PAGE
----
16. 16. RQ2 and RQ3 - groups • RQ2 – Difference between good and bad ETPs Software Engineering and Technology (SET) PAGE 159-6-2014 Use of bad interfaces Group Respondents Developers who use bad interfaces 21 Developers who do not use bad interfaces 9 Open-source vs proprietary ETPs Group Respondents Developers who develop open-source ETPs 16 Developers who develop proprietary ETPs 14 • RQ3 – Difference between proprietary and open- source ETPs
    17. 17. RQ2 and RQ3 - groups • The two groups of RQ2 and RQ3 can be compared using the 10 identified factors. Software Engineering and Technology (SET) PAGE 169-6-2014
    18. 18. Differences between bad and good ETPs – RQ2 • Hypotheses: • H0: Developers who use bad interfaces and those who do not use bad interfaces have the same average values on each of the identified factors. • Ha: There is a difference on the average values of the identified factors between the developers that use and do not use bad interfaces. Software Engineering and Technology (SET) PAGE 179-6-2014
    19. 19. Differences between developers that use and those that do not use bad interfaces Factors Difference Years of Education NO Experience as a software engineer YES Experience as a Java developer YES Experience as an Eclipse plug-in developer YES ETP development team size YES Importance of updating the plug-in with Eclipse NO Number of versions NO Number of files YES Awareness of Eclipse guidelines NO Following Eclipse guidelines NO Software Engineering and Technology (SET) PAGE 189-6-2014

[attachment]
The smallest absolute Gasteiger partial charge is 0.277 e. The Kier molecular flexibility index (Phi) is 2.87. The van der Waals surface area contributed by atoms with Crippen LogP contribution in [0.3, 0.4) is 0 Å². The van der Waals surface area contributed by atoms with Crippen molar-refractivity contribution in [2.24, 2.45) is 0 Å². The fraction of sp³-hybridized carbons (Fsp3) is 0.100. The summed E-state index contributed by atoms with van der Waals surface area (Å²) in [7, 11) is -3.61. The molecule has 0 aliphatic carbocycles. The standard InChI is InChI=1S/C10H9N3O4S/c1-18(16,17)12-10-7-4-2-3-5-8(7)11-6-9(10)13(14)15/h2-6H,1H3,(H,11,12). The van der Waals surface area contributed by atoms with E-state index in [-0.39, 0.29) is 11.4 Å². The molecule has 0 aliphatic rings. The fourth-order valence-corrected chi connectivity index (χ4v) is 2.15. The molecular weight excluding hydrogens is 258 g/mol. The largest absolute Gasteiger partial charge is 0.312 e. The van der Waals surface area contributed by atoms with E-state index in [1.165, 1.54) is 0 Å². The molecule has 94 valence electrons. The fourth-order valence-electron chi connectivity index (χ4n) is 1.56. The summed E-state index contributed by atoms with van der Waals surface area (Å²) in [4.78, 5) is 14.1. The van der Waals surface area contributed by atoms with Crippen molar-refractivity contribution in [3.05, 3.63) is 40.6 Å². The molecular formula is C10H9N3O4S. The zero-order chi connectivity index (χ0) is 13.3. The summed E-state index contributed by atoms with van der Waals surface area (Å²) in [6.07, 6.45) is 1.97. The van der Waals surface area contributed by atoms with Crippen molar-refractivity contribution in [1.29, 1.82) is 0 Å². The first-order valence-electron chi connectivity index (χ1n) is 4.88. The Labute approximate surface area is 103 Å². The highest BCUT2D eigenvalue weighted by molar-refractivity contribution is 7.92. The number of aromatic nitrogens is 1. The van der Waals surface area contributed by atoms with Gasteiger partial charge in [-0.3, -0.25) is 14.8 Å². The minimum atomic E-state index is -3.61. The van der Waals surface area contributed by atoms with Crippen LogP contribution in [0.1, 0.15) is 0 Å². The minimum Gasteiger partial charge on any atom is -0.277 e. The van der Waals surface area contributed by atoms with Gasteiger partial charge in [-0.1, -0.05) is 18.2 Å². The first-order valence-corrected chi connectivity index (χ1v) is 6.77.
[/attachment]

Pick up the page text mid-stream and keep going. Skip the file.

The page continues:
20. 20. Differences between developers that use and those that do not use bad interfaces Factors Difference Years of Education NO Experience as a software engineer YES Experience as a Java developer YES Experience as an Eclipse plug-in developer YES ETP development team size YES Importance of updating the plug-in with Eclipse NO Number of versions NO Number of files YES Awareness of Eclipse guidelines NO Following Eclipse guidelines NO Software Engineering and Technology (SET) PAGE 199-6-2014 We reject H0 that Developers who use bad interfaces and those who do not use bad interfaces have the same average values on each of the identified factors
    21. 21. How different are the two groups of developers? • We discovered that developers that use bad interfaces have higher values on these factors compared to those that do not use bad interfaces Software Engineering and Technology (SET) PAGE 209-6-2014 Factors Experience as a software engineer Experience as a Java developer Experience as an Eclipse plug-in developer ETP development team size Number of files